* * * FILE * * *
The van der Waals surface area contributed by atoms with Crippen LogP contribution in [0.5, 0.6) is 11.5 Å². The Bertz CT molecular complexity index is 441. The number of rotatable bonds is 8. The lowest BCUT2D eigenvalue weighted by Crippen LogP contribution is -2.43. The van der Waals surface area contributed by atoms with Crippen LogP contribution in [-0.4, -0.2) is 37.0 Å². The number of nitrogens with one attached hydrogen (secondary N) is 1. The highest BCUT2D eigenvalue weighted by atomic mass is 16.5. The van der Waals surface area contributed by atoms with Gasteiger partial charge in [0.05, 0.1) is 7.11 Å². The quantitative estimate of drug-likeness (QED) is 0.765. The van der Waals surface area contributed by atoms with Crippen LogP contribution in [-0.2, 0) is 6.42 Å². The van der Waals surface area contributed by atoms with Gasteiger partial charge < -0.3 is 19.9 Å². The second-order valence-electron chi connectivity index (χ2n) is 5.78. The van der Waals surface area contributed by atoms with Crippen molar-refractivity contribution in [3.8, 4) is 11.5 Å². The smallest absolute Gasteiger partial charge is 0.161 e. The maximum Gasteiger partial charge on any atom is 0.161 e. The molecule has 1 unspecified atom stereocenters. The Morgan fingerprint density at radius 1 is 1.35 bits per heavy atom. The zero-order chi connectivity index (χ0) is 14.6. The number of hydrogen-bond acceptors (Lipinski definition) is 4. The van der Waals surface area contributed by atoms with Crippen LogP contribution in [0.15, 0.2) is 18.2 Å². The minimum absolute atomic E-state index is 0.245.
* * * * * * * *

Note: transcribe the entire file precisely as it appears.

The van der Waals surface area contributed by atoms with Crippen LogP contribution in [0.5, 0.6) is 11.5 Å². The Bertz CT molecular complexity index is 441. The number of rotatable bonds is 8. The lowest BCUT2D eigenvalue weighted by Crippen LogP contribution is -2.43. The van der Waals surface area contributed by atoms with Crippen LogP contribution in [-0.4, -0.2) is 37.0 Å². The number of nitrogens with one attached hydrogen (secondary N) is 1. The highest BCUT2D eigenvalue weighted by atomic mass is 16.5. The van der Waals surface area contributed by atoms with Gasteiger partial charge in [0.05, 0.1) is 7.11 Å². The quantitative estimate of drug-likeness (QED) is 0.765. The van der Waals surface area contributed by atoms with Crippen LogP contribution in [-0.2, 0) is 6.42 Å². The van der Waals surface area contributed by atoms with Gasteiger partial charge < -0.3 is 19.9 Å². The second-order valence-electron chi connectivity index (χ2n) is 5.78. The van der Waals surface area contributed by atoms with Crippen molar-refractivity contribution in [3.8, 4) is 11.5 Å². The smallest absolute Gasteiger partial charge is 0.161 e. The maximum Gasteiger partial charge on any atom is 0.161 e. The molecule has 1 unspecified atom stereocenters. The Morgan fingerprint density at radius 1 is 1.35 bits per heavy atom. The zero-order chi connectivity index (χ0) is 14.6. The number of hydrogen-bond acceptors (Lipinski definition) is 4. The van der Waals surface area contributed by atoms with Crippen LogP contribution in [0.15, 0.2) is 18.2 Å². The minimum absolute atomic E-state index is 0.245.